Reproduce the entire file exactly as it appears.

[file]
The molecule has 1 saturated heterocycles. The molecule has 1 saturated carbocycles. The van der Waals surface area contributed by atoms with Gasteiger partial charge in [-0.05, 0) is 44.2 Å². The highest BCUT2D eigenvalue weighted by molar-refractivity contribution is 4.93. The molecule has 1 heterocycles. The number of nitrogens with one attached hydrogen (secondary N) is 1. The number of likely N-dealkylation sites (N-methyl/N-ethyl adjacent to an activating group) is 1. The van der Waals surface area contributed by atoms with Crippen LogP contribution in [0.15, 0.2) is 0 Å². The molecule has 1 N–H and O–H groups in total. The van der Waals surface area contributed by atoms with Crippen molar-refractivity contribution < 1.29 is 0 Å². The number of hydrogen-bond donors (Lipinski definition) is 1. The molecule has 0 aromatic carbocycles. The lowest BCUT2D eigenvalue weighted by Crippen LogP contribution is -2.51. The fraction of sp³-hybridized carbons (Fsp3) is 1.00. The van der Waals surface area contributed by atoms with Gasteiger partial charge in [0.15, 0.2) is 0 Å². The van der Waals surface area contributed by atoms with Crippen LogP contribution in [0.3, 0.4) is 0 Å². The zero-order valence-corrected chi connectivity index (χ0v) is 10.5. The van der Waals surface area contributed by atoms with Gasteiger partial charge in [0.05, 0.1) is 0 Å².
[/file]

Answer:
The molecule has 1 saturated heterocycles. The molecule has 1 saturated carbocycles. The van der Waals surface area contributed by atoms with Gasteiger partial charge in [-0.05, 0) is 44.2 Å². The highest BCUT2D eigenvalue weighted by molar-refractivity contribution is 4.93. The molecule has 1 heterocycles. The number of nitrogens with one attached hydrogen (secondary N) is 1. The number of likely N-dealkylation sites (N-methyl/N-ethyl adjacent to an activating group) is 1. The van der Waals surface area contributed by atoms with Crippen LogP contribution in [0.15, 0.2) is 0 Å². The molecule has 1 N–H and O–H groups in total. The van der Waals surface area contributed by atoms with Crippen molar-refractivity contribution < 1.29 is 0 Å². The number of hydrogen-bond donors (Lipinski definition) is 1. The molecule has 0 aromatic carbocycles. The lowest BCUT2D eigenvalue weighted by Crippen LogP contribution is -2.51. The fraction of sp³-hybridized carbons (Fsp3) is 1.00. The van der Waals surface area contributed by atoms with Gasteiger partial charge in [0.15, 0.2) is 0 Å². The van der Waals surface area contributed by atoms with Crippen LogP contribution in [0.3, 0.4) is 0 Å². The zero-order valence-corrected chi connectivity index (χ0v) is 10.5. The van der Waals surface area contributed by atoms with Gasteiger partial charge in [0.05, 0.1) is 0 Å².